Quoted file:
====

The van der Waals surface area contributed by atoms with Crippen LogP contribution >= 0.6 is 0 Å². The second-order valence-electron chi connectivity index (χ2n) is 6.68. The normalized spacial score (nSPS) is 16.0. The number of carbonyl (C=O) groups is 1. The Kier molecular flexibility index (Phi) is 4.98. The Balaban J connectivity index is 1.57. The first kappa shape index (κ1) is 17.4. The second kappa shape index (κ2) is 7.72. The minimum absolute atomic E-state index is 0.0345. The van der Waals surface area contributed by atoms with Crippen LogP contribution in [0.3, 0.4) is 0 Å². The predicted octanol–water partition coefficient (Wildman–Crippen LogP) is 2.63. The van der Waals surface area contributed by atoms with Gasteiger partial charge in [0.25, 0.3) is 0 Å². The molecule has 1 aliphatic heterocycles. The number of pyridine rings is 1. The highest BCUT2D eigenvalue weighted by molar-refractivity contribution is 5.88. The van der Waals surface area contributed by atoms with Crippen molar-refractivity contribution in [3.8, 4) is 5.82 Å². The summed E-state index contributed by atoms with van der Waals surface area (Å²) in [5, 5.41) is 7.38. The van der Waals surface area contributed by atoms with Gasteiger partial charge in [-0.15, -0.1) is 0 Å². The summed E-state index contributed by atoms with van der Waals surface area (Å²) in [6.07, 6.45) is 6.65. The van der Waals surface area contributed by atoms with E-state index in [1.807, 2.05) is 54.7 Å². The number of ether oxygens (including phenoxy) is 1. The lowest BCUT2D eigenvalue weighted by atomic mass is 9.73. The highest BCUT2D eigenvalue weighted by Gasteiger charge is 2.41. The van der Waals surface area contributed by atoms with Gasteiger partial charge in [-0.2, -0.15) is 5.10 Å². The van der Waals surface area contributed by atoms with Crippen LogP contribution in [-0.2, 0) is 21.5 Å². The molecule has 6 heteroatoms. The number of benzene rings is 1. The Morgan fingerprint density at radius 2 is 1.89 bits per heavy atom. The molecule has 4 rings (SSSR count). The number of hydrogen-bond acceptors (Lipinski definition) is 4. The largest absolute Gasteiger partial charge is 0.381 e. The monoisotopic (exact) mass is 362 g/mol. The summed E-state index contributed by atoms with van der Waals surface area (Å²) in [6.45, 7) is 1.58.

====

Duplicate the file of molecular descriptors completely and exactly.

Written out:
The van der Waals surface area contributed by atoms with Crippen LogP contribution >= 0.6 is 0 Å². The second-order valence-electron chi connectivity index (χ2n) is 6.68. The normalized spacial score (nSPS) is 16.0. The number of carbonyl (C=O) groups is 1. The Kier molecular flexibility index (Phi) is 4.98. The Balaban J connectivity index is 1.57. The first kappa shape index (κ1) is 17.4. The second kappa shape index (κ2) is 7.72. The minimum absolute atomic E-state index is 0.0345. The van der Waals surface area contributed by atoms with Crippen LogP contribution in [0.3, 0.4) is 0 Å². The predicted octanol–water partition coefficient (Wildman–Crippen LogP) is 2.63. The van der Waals surface area contributed by atoms with Gasteiger partial charge in [0.25, 0.3) is 0 Å². The molecule has 1 aliphatic heterocycles. The number of pyridine rings is 1. The highest BCUT2D eigenvalue weighted by molar-refractivity contribution is 5.88. The van der Waals surface area contributed by atoms with Crippen molar-refractivity contribution in [3.8, 4) is 5.82 Å². The summed E-state index contributed by atoms with van der Waals surface area (Å²) in [5, 5.41) is 7.38. The van der Waals surface area contributed by atoms with Gasteiger partial charge in [-0.15, -0.1) is 0 Å². The summed E-state index contributed by atoms with van der Waals surface area (Å²) in [6.07, 6.45) is 6.65. The van der Waals surface area contributed by atoms with E-state index in [1.807, 2.05) is 54.7 Å². The number of ether oxygens (including phenoxy) is 1. The lowest BCUT2D eigenvalue weighted by atomic mass is 9.73. The highest BCUT2D eigenvalue weighted by Gasteiger charge is 2.41. The van der Waals surface area contributed by atoms with Gasteiger partial charge in [-0.2, -0.15) is 5.10 Å². The van der Waals surface area contributed by atoms with Crippen LogP contribution in [-0.2, 0) is 21.5 Å². The molecule has 6 heteroatoms. The number of benzene rings is 1. The Morgan fingerprint density at radius 2 is 1.89 bits per heavy atom. The molecule has 4 rings (SSSR count). The number of hydrogen-bond acceptors (Lipinski definition) is 4. The largest absolute Gasteiger partial charge is 0.381 e. The monoisotopic (exact) mass is 362 g/mol. The summed E-state index contributed by atoms with van der Waals surface area (Å²) in [6.45, 7) is 1.58.